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Tagging vultures for safety’s sake


Cara J

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Since 2001, MacDill Air Force Base has housed the 6th Air Mobility Wing, which provides air refueling and airlift operations in the southeastern United States and to military operations in Europe and Southwest Asia. It is home to 3,000 airmen, three C-37A’s and a dozen KC-135R’s, a Stratotanker with a maximum transfer fuel load of 200,000 pounds (90,719 kilograms). Safe take-offs are mission-critical and important for public and environmental safety. Vulture trap-release program in December at the airbase. In summer, MacDill also is home to as few as 50 black and turkey vultures. In winter, however, populations number 100 to 300 daily with as many as 1,000 passing through Tampa on busy migration days.  Turkey vultures form the bulk of migrating vultures. They rank among the top five most hazardous avian species for aircraft and their population has doubled since 1990. Although not the most common strike, the birds’ size and flight characteristics mean vultures cause the most costly strikes to USAF aircraft. Half of all vulture strikes cause damage. USDA Wildlife Services (WS) assists MacDill’s Bird/wildlife Aircraft Strike Hazard program fulltime, typically using pyrotechnics and effigies to disperse vultures, the airfield’s most prevalent hazard from November through March. Ryan [...]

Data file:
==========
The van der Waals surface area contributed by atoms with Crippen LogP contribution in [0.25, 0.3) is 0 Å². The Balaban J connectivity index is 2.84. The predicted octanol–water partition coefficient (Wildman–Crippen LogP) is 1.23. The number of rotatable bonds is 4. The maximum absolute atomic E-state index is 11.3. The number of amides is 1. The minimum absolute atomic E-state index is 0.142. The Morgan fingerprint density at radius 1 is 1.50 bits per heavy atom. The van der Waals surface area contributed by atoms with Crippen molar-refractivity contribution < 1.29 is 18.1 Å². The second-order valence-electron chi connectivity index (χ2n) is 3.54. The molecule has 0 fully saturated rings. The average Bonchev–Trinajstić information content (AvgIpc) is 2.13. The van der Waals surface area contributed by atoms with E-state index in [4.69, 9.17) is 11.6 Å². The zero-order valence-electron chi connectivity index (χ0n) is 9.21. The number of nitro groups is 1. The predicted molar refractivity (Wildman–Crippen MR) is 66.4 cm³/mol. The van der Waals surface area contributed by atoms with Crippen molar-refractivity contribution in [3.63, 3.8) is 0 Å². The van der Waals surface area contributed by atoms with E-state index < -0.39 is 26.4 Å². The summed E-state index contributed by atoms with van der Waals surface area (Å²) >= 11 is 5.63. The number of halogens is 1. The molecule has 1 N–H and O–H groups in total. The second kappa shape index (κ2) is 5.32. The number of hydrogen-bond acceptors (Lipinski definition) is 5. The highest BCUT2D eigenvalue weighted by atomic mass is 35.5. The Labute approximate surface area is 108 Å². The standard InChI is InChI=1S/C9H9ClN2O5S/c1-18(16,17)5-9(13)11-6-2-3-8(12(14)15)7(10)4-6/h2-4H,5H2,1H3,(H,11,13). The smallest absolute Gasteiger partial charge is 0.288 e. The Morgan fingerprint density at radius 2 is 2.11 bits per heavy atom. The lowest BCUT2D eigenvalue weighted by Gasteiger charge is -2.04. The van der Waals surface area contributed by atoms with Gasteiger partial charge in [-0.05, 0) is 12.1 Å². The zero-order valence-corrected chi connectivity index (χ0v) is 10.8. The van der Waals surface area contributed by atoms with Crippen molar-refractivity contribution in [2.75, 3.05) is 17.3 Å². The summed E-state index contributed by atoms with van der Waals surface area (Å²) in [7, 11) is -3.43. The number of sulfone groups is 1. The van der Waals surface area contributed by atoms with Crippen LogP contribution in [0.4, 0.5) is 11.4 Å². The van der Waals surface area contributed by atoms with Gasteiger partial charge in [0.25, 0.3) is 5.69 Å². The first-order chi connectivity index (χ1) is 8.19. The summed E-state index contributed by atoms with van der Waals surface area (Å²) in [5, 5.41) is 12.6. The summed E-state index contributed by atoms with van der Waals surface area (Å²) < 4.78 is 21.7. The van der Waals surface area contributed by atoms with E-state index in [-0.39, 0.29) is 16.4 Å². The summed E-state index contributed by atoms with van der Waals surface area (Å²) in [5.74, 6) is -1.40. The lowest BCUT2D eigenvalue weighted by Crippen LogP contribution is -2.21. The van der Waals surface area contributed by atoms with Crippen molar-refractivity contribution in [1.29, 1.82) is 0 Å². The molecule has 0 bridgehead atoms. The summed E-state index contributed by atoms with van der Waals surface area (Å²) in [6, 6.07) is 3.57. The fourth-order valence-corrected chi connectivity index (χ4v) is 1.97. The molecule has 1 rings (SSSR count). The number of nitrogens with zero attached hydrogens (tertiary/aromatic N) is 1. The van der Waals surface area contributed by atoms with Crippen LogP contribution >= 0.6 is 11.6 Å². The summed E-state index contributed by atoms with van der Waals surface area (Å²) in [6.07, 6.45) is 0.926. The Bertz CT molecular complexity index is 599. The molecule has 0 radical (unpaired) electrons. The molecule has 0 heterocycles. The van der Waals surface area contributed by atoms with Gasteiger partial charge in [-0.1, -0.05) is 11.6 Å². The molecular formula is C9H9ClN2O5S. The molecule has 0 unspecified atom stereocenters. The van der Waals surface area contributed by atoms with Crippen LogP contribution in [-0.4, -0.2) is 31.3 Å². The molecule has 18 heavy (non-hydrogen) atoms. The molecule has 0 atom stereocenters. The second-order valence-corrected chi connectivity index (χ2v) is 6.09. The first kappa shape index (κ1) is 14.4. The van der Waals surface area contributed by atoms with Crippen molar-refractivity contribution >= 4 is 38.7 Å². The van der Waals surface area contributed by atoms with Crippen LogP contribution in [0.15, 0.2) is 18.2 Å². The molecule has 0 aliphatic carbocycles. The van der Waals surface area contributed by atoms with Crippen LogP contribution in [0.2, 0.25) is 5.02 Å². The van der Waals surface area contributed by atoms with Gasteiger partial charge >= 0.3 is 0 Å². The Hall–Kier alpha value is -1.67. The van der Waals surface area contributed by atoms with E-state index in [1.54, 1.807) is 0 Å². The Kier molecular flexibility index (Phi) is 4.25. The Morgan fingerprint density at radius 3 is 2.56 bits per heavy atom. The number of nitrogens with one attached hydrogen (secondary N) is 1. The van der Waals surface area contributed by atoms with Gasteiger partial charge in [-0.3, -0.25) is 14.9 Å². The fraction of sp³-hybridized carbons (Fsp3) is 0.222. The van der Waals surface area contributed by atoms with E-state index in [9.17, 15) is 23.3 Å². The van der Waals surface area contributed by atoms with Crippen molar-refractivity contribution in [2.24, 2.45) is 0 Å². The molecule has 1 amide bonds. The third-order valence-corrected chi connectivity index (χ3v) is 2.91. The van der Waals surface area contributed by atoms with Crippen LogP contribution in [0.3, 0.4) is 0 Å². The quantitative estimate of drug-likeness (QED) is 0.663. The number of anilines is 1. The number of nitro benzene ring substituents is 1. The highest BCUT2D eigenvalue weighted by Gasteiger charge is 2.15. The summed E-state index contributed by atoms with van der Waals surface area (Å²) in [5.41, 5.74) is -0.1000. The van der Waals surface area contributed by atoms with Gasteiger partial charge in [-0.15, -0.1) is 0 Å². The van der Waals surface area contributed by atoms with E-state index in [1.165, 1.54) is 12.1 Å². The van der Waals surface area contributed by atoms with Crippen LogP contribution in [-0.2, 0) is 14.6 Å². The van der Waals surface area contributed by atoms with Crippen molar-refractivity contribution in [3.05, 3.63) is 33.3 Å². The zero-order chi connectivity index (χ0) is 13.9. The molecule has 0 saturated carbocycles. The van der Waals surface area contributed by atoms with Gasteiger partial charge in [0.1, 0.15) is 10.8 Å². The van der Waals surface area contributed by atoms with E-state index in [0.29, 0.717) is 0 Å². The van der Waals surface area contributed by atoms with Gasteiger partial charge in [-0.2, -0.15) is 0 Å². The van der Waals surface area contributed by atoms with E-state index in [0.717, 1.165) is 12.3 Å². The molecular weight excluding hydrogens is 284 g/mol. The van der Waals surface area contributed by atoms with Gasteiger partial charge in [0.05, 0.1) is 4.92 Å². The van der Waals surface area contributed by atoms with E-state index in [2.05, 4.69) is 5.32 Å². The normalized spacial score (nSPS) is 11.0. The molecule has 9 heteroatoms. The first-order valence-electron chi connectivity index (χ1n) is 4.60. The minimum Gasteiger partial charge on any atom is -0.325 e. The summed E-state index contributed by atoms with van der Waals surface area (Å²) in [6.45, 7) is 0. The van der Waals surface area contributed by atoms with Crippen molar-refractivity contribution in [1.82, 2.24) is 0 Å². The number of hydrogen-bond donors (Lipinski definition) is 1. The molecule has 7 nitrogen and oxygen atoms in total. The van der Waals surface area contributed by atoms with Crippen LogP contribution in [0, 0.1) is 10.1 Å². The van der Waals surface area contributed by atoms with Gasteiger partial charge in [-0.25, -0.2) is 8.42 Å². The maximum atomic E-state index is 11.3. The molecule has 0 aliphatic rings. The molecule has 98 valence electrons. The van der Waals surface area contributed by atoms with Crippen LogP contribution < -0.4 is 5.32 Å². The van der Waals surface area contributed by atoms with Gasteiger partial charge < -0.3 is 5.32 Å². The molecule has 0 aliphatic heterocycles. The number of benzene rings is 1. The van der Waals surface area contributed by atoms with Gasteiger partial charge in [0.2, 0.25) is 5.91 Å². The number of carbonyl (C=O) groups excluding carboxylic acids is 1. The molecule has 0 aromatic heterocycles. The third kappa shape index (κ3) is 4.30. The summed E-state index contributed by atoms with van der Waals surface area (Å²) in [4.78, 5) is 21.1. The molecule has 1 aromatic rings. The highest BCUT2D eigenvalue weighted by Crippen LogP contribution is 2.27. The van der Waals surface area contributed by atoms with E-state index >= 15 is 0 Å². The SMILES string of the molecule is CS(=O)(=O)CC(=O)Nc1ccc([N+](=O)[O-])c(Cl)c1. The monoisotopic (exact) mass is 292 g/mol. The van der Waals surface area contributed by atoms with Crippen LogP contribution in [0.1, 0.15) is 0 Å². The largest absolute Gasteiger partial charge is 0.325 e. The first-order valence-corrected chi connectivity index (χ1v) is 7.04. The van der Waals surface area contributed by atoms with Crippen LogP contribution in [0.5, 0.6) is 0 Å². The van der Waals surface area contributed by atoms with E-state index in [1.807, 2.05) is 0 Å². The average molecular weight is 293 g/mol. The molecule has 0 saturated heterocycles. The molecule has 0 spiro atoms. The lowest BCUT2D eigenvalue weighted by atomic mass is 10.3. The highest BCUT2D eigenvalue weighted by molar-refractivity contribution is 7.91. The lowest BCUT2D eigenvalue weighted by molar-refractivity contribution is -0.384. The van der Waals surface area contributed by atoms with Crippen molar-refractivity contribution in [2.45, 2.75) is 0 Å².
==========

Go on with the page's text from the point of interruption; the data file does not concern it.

Read more: http://wildlife.org/tagging-vultures-for-safetys-sake/

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